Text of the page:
Scientists from government, industry, and academia presenting at the 240th National Meeting of the American Chemical Society released a new report
Scientists from government, industry, and academia presenting at the 240th National Meeting of the American Chemical Society released a new report highlighting advances in creating the next generation of medicines for treating cancer, diabetes, and other major diseases.
The report, which was featured during the special symposium, “Drugging the Undruggable,” summarized progress in drug development for diseases that were once considered “untouchable.” These treatments specifically targeted conditions where previous efforts to develop a drug therapyhad failed.
However, after decades of a seemingly impossible search, scientists appear to be making a breakthrough in the area of drug development to treat cancers and other diseases. As Science Daily noted in their coverage of the report and symposium, scientists have identified “stapled peptides,” a new family of potential drugs capable of blocking a key protein that’s involved in the development of cancer.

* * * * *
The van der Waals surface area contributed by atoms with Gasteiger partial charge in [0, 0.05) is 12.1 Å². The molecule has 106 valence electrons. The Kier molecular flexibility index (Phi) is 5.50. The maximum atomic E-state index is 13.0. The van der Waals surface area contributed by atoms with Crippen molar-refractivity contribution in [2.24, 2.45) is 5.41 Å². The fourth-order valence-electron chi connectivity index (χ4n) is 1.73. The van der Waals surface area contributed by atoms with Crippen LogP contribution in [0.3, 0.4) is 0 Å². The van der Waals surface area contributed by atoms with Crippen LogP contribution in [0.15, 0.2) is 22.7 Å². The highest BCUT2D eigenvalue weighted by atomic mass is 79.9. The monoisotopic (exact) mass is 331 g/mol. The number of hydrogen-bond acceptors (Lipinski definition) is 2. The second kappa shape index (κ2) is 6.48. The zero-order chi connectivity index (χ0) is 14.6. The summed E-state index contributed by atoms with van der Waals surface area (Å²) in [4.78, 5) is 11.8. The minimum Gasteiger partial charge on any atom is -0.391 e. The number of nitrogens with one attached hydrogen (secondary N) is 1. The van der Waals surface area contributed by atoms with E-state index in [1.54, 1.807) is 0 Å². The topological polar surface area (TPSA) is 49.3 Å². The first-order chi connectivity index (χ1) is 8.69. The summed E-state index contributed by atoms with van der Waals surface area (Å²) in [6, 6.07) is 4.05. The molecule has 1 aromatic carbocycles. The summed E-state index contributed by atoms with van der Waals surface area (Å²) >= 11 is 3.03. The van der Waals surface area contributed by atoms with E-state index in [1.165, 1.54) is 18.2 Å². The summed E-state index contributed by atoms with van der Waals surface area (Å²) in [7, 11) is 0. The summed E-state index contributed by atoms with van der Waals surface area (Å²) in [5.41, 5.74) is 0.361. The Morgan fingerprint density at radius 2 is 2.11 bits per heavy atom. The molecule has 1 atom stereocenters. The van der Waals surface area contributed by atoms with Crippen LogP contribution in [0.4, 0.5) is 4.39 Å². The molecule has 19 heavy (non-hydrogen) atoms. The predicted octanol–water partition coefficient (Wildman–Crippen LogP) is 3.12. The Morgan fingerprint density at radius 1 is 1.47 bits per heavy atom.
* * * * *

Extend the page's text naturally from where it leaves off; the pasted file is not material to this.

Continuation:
Global Health Progress (GHP) supports symposium presenters’ statements regarding the importance of these type of drug developments. For instance, Gregory Verdine, a chemical biologist at Harvard University, explained:
“The entire pharmaceutical industry has been working on drug-design platforms that focus on this little sliver of human drug targets and this limits the drug arsenal available to doctors. What’s required is an entirely new class of drugs that overcome the shortcomings of drugs of the past.”
Innovative research and development (R&D) of new drugs is critical in improving overall healthcare, combating epidemics and fighting diseases. Drug development is just one way research-based biopharmaceutical companies serve as active partners in some of the largest and boldest health initiatives that explore new and effective ways to provide treatment, care and education to millions of people both domestically and internationally.